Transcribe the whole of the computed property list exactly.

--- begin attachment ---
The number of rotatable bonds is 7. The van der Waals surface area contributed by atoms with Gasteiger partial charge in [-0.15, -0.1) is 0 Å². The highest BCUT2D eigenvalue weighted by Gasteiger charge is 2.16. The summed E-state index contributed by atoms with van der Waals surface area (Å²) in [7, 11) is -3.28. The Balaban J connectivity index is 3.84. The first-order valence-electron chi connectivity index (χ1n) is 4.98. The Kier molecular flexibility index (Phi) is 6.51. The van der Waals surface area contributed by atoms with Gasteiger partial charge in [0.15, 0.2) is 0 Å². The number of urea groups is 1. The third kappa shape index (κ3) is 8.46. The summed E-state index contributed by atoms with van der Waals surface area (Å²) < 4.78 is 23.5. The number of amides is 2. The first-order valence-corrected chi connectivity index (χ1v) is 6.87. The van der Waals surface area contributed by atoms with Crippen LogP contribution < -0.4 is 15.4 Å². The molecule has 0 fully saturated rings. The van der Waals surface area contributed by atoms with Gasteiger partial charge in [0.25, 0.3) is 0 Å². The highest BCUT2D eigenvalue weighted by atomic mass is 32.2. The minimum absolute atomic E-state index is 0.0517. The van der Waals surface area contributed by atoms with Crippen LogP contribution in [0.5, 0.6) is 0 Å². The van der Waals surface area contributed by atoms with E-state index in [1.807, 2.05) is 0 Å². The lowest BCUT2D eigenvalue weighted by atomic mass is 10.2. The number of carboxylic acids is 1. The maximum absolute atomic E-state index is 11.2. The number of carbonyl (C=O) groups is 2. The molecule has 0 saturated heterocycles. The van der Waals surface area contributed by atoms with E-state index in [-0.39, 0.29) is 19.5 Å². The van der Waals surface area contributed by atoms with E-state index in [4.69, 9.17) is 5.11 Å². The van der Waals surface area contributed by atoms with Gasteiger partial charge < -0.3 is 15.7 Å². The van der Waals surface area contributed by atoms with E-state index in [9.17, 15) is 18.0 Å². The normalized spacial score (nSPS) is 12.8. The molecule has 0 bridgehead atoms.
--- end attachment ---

The number of rotatable bonds is 7. The van der Waals surface area contributed by atoms with Gasteiger partial charge in [-0.15, -0.1) is 0 Å². The highest BCUT2D eigenvalue weighted by Gasteiger charge is 2.16. The summed E-state index contributed by atoms with van der Waals surface area (Å²) in [7, 11) is -3.28. The Balaban J connectivity index is 3.84. The first-order valence-electron chi connectivity index (χ1n) is 4.98. The Kier molecular flexibility index (Phi) is 6.51. The van der Waals surface area contributed by atoms with Gasteiger partial charge in [0.15, 0.2) is 0 Å². The number of urea groups is 1. The third kappa shape index (κ3) is 8.46. The summed E-state index contributed by atoms with van der Waals surface area (Å²) < 4.78 is 23.5. The number of amides is 2. The first-order valence-corrected chi connectivity index (χ1v) is 6.87. The van der Waals surface area contributed by atoms with Crippen LogP contribution < -0.4 is 15.4 Å². The molecule has 0 fully saturated rings. The van der Waals surface area contributed by atoms with Gasteiger partial charge in [0.25, 0.3) is 0 Å². The highest BCUT2D eigenvalue weighted by atomic mass is 32.2. The minimum absolute atomic E-state index is 0.0517. The van der Waals surface area contributed by atoms with Crippen LogP contribution in [0.5, 0.6) is 0 Å². The van der Waals surface area contributed by atoms with E-state index in [1.807, 2.05) is 0 Å². The lowest BCUT2D eigenvalue weighted by atomic mass is 10.2. The number of carboxylic acids is 1. The maximum absolute atomic E-state index is 11.2. The number of carbonyl (C=O) groups is 2. The molecule has 0 saturated heterocycles. The van der Waals surface area contributed by atoms with E-state index in [-0.39, 0.29) is 19.5 Å². The van der Waals surface area contributed by atoms with E-state index in [4.69, 9.17) is 5.11 Å². The van der Waals surface area contributed by atoms with Gasteiger partial charge < -0.3 is 15.7 Å². The van der Waals surface area contributed by atoms with E-state index in [9.17, 15) is 18.0 Å². The normalized spacial score (nSPS) is 12.8. The molecule has 0 bridgehead atoms.